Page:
Happening at the end of the month, The Hong Kong Watch Auction: XI is a 250-lot auction with a diversity of offerings, including a good number of grand complications as well as a full complement of the recently-launched Rolex Oyster Perpetual with candy-coloured dials.
But for the enthusiast with more esoteric tastes, the sale also includes a selection of affordable independent watchmaking, as well as value buys from more mainstream brands – here’s a look at a couple of highlights, ranging from a surprisingly well-priced Grand Lange 1 Luna Mundi to a white-and-rose-gold Vacheron Constantin chronograph.
The auction happens on November 29 at the JW Marriott Hotel Hong Kong, while the catalogue and online bidding are available on Phillips.com.
An anime series about humans doing battle in giant robots, Mobile Suit Gundam is one of the most famed examples of Japanese pop culture, even having a Wikipedia page titled “Cultural impact of Gundam“. Seiko rolled out several limited editions for the 40th anniversary of the franchise last year, including this pair dedicated to the villains of the series, the dome-headed robots known as Zaku.
Bulbous and vaguely military in form, the Prospex “Tuna” – arguably the most iconic of Seiko’s many dive watch designs – is surprisingly well matched to the Zaku robots. Resembling a tuna can, the watch case is actually double walled, made up of an inner titanium case protected by an outer ceramic shroud.
These were each limited to 1000 pieces, and clad in the colours of a character from the cartoon. Both are brand new and accompanied by the original box and warranty card.
The two form one lot with an estimate of just HK$45,000-90,000, or US$5,800-11,500. In comparison, each retailed for about US$4,000 at the time of launch. More details here.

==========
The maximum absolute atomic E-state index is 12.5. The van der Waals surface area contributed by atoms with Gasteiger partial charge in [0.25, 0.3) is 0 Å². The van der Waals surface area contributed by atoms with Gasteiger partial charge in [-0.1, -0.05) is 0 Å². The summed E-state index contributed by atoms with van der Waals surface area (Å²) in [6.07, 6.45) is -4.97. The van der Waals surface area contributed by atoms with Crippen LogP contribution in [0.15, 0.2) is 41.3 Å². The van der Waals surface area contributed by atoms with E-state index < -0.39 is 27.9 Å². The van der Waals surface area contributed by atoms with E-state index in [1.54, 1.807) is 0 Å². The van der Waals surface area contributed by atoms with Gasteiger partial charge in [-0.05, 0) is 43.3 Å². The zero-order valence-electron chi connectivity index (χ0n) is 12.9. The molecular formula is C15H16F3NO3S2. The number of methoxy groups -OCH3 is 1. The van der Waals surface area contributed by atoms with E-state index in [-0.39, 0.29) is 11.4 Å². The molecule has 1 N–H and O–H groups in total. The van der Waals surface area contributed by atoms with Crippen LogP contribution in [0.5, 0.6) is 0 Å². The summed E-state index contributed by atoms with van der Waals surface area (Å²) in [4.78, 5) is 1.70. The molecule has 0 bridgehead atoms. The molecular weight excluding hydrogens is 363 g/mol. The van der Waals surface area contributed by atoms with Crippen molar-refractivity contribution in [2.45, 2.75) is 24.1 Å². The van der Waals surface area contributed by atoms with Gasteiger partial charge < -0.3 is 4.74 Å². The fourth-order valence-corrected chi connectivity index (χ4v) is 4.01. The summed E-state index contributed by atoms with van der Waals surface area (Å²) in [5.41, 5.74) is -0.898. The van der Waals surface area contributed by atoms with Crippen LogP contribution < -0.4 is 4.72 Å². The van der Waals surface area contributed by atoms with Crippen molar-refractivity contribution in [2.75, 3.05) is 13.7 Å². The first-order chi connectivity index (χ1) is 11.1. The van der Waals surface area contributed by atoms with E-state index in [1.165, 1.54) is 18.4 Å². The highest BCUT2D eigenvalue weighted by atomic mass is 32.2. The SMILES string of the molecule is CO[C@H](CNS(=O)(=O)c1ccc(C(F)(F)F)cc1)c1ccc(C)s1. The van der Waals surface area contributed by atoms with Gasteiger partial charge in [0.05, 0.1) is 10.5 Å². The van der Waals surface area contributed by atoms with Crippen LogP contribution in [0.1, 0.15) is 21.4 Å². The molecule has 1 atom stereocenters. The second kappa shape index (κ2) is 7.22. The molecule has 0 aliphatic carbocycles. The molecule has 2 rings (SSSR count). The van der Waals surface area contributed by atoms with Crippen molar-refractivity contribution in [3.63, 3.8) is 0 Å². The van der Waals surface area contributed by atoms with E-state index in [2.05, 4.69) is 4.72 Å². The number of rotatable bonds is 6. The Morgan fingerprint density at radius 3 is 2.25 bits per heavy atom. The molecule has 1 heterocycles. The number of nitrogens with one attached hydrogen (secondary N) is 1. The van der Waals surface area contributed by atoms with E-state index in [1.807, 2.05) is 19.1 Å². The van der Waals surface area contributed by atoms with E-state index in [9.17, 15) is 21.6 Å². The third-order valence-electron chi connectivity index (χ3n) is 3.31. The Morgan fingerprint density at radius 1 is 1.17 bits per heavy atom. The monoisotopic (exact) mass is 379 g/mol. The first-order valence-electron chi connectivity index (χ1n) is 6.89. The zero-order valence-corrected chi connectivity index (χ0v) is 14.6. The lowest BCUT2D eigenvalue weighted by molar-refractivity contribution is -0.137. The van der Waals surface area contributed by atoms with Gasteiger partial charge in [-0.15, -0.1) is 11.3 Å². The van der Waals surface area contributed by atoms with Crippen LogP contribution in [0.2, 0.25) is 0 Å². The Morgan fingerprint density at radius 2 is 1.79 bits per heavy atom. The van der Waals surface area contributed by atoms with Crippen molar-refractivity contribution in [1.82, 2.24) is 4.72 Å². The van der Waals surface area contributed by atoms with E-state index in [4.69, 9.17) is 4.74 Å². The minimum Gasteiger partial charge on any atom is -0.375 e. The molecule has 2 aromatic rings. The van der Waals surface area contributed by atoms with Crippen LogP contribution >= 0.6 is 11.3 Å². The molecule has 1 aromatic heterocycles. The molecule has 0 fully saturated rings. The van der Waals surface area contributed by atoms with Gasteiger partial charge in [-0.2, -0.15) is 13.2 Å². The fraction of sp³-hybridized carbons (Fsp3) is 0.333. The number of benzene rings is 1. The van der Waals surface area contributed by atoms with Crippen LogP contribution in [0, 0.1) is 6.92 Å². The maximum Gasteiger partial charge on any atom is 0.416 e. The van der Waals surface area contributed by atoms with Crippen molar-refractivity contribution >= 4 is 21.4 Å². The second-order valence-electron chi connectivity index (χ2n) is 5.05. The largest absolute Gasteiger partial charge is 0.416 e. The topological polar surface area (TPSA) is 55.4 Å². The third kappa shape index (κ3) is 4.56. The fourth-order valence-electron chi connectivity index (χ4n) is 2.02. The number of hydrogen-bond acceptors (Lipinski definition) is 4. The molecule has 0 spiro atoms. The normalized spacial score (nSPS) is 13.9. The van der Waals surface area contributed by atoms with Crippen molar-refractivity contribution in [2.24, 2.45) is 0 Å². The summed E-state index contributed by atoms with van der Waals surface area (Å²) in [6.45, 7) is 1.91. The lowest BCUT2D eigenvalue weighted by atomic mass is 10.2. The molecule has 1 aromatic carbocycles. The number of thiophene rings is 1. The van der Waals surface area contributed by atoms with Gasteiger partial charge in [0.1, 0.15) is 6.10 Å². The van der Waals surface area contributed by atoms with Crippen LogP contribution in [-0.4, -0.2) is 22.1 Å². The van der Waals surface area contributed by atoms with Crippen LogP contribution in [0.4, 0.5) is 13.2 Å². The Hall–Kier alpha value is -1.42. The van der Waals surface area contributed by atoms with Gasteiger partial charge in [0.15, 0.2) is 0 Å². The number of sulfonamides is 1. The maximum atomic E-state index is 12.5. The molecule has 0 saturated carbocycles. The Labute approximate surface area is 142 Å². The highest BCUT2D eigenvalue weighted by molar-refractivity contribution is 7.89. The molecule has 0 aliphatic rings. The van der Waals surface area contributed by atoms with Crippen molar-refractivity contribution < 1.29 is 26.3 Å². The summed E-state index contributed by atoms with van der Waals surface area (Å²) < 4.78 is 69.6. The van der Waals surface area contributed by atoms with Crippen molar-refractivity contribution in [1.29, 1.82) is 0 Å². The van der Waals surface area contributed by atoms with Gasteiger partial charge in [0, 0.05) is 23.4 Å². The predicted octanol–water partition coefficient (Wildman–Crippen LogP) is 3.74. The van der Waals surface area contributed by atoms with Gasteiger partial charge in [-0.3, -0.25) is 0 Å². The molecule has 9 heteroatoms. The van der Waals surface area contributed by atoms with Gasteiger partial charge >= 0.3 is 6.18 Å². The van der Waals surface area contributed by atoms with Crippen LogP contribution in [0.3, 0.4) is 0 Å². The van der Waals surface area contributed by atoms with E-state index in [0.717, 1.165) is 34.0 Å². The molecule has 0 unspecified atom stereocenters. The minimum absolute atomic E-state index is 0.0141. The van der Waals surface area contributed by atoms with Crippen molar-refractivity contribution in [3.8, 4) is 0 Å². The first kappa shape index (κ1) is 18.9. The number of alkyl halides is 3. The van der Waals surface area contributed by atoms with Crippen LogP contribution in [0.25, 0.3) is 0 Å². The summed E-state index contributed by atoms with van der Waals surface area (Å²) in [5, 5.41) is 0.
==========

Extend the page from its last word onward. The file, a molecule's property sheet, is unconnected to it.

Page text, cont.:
A bestseller in the late 1990s when Michael Schumacher had just joined Scuderia Ferrari, marking his rise to multi-year world champion, the Speedmaster Reduced Racing is often known as the Michael Schumacher edition, because the Formula 1 driver had just signed on as an Omega brand ambassador at the time.
The “Reduced” suffix in the name comes from the 39 mm case, which is 3 mm smaller than the Speedmaster Professional Moon Watch. Size aside, the Speedmaster Reduced is also automatic, powered by the ETA 2894 movement, in contrast to the hand-wind Lemania 1874 in the Moon Watch.
Widely advertised and impossible to miss during their production run from 1996 to 1999, the Racing watches were offered in a trio of bright colours, packaged neatly into a three-piece set in the auction. All of them include the original tyre-shaped box, as well as their respective warranty cards.
The estimate is HK$47,000-78,000, or US$6,000-10,000, an average of just US$2,000 per watch at the low estimate. Full lot details here.
Beautifully artisanal and subtle in a typically Japanese manner, the dial of this L.U.C XP is decorated in maki-e, the traditional art of Japanese lacquer. Specifically, the technique taka maki-e, which uses powders to build up layers on the surface, creating a relief motif.
Created with sap from the lacquer tree as well as precious materials like gold and silver powder, the maki-e dial is hand painted by Minori Koizumi, an artist who works for Yamada Heiando, a century-old firm that’s the official supplier of lacquerware to the Japanese Imperial Household.